Bacardi Limon Beach Dive Team

Beach Dive Florida Florida - Dive the 1711 Wrecks 24-Aug-2002

Including the Urca de Lima

Dive Trip Report to: The Florida's Beaches - Pepper Park
Purpose: To Beach Dive Florida for old wrecks, cannon, ships, bugs etc!

Pictures: DEBI , GARY and The IRISHMAN in their Dive Kayaks at the Reef Site. DEBI and GARY with LUNCH!!

Dive Reports:

Date / Dive #: Saturday, 24-Aug-02 , Morning Dive. My Dive # 405
A. Dive Beach Location: Beach Dive Pepper Park - With Kayak's!!!
B. Conditions:
Visibility: 30 to 40 ft (Great Vis for a beach dive)
Seas: 1 to 2 ft on Entry, slight during the kayak and dive, 1 to 3 ft on the Exit - Very Rough!
Water Temp: 84 deg. It's really warm, we wore only a skin to protect us from whatever. The skin does not protect from the Spiny Urchens!!
Skies: Typical Florida Sunny Clear Blue Skies!!
Air Temp: High 80's
C. Dive Information:
Depth & Time: Me: Genesis Nitrox Dive Computer - Didn't Use it! Diving out of the Kayak, my dive tank and 1st stage of the regulator were in the Kayak. I had a 45 ft length of hose going from the 1st stage on the tank to me on the bottom. A waste belt held the hose to me so I could pull around the kayak! There was no BC. I used the reg from my backup system in place of the reg wtih all of the gauges and computer. I'm estimating that I was down to maybe 20 feet for at least an hour and a half! This is based on my kayaking dive buddies!
Air consumption: Me: [120 cu ft], 3700 lbs to 1000 lbs and it was even NITROX 32%!!!
Current: The current was mild to the north, but there was a 5 foot surge. First you went this way 5 feet and then you went that-a-way 5 feet! You had very little control over the surge movement.!
Description: This was to be my first Beach Dive using a kayak. The advantages of the kayak are you can get out to the far reef lines very fast. You also are diving with minimal equipment. Your dive tank stays in the kayak and you are connected to the kayak and dive tank by 45 ft of hose. The hose serves to bring air down to you and to pull the kayak around. You have no need for a BC or weight belt (so they say)! But, to get all of this equipment to the beach takes some time - several trips. If you are by yourself, you must take the kayak off your vehicle (usually the roof) and carry it to the shoreline. In my case, I had a 14 ft 55 pound Scupper Pro . A single 55 pound wieght might not be too bad to carry, but a 14 ft long kayak is another thing to consider.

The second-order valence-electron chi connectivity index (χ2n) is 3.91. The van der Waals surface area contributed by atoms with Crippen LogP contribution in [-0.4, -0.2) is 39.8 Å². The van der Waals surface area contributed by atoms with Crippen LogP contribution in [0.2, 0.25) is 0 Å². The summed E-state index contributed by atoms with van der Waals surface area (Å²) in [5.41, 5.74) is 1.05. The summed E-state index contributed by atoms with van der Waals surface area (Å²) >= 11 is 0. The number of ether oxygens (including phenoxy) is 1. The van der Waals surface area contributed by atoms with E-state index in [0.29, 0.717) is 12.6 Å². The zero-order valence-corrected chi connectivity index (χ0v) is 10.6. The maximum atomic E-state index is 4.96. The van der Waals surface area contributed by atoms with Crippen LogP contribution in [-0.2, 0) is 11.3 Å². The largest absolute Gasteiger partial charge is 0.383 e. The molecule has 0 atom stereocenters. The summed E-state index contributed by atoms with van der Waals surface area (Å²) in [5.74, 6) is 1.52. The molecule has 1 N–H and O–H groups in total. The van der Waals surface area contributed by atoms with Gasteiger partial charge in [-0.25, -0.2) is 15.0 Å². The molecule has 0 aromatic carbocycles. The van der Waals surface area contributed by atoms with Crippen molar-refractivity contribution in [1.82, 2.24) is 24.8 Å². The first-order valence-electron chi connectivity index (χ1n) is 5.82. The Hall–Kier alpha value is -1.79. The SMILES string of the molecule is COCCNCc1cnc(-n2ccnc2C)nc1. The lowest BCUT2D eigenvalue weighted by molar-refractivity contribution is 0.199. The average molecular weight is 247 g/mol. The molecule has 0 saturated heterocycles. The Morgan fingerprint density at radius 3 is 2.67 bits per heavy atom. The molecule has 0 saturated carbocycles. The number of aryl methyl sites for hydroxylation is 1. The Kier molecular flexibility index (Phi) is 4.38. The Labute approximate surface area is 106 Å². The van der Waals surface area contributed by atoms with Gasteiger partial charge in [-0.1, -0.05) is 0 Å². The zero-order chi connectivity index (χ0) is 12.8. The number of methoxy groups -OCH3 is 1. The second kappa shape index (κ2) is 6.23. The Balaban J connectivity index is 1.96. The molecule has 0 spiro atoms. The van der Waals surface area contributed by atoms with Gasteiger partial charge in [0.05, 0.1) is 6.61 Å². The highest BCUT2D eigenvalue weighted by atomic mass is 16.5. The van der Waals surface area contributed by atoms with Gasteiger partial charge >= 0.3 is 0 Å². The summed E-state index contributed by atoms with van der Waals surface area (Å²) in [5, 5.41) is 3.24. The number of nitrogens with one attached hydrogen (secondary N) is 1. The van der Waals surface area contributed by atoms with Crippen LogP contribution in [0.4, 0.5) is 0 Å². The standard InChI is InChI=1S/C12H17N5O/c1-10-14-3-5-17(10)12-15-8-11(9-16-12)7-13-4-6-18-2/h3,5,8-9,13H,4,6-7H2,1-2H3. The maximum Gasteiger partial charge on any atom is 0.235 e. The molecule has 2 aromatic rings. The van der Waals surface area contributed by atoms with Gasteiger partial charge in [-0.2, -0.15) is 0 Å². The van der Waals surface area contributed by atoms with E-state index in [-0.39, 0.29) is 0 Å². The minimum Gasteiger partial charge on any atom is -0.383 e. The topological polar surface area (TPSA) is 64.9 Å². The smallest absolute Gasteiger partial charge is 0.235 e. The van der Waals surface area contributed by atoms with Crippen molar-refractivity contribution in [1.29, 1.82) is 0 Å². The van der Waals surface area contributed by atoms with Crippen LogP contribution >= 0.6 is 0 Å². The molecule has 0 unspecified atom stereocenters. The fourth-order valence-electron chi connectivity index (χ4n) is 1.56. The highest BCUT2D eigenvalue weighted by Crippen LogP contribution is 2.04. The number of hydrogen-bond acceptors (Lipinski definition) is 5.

Well, this time I had some help to carry things. Being the 1st time using the kayak, it took some time to get a location to put things on and strap it all down. The seat had to be adjusted, and places found to tie down fins, food, etc. Just in case, I decided to take along my weight belt with 3 pounds of lead in it - thank goodness I did!

With about a two foot surf, the three of us kayaked out. There were two separate divers (no kayaks) that were on there own to get out to the third reef. We pushed the kayaks out through most of the waves, jumped on and started to paddle. It wasn't too bad, we were moving at a good pace. We headed North East. I wanted to go north of the last boat that was out there and out to around the 4th reef line. We probably went at least a mile. You could not have swan out here in you dive gear. While getting our gear on, two surf boards approached. It was the local life guards. We joked around some and they went on their way. There great people, and we highly respect them and their jobs!!

Almost ready to go, one of my dive partners snapped the buckle ot one fin. We couldn't find anything else to use to hold it, so both my partners headed back to shore to get a bungie for the fin. I went diving! I was down about 20 minutes when they finally got back. They stated that the shore waves had really picked up and it was very difficult to get onto shore and to get back into the water. That's a statement that I really did not want to hear this being my first kayak dive.

My two partners, on separate kayaks, had all their dive gear (BC, tank, fins, etc) strapped to the kayaks. They were not using the 45 foot hose, they were using the normal dive gear! They inflated the BC (BC, integrated weights, tank, reg) and threw it into the water, jumped in and put on their BC. I had just fins, mask and a waste strap to hold the hose - no BC or weight belt. I also had no pockets to put my flashlight or BC pcikets to put gloves in or BC hooks for my bug bag!! I quickly improvised. Over the side and down I went. It was very apparent that the 3 pounds of weight that I had on my waste was not enouth. I spent a considerable amount of energy kicking just to stay down. If I stopped and grabbed a rock - being careful not to grab an spiney urchan - sometimes to rock would break off and float with me to the surface. It was a LOT OF WORK just to stay down. That was really the story of this whole dive - it took most of my energy just to stay down. There also was about a 5 ft surge - one moment you went left 5 feet and the next you went right. There was no control over it unless you firmly grasp a BIG rock!

A bug was spotted under a 5 ft dia rock. I started to go for it with one of my dive partners. It was very difficult just to stay down, much less try to get upside down and head in the crack looking for the bug. After about 10 minutes of floundering for the bug, I gave up! I spotted quite a few bugs, but due to my underweight situation, could not go for many of them. There also were a lot of undersize ones. This was a good location to dive for bugs at.

Not having my tank, BC and guages, I didn't have a depth or bottom time. I'm estimating I had 1 hr and 30 min under at maybe a max depth of 20 ft with an average of 15 feet. It definately was an interesting first Kayak Dive Experience!!

Last Updated: 01-Sept-2002

The Irishman Software's, West Melbourne, Florida
Irishman@SpryNet.Com -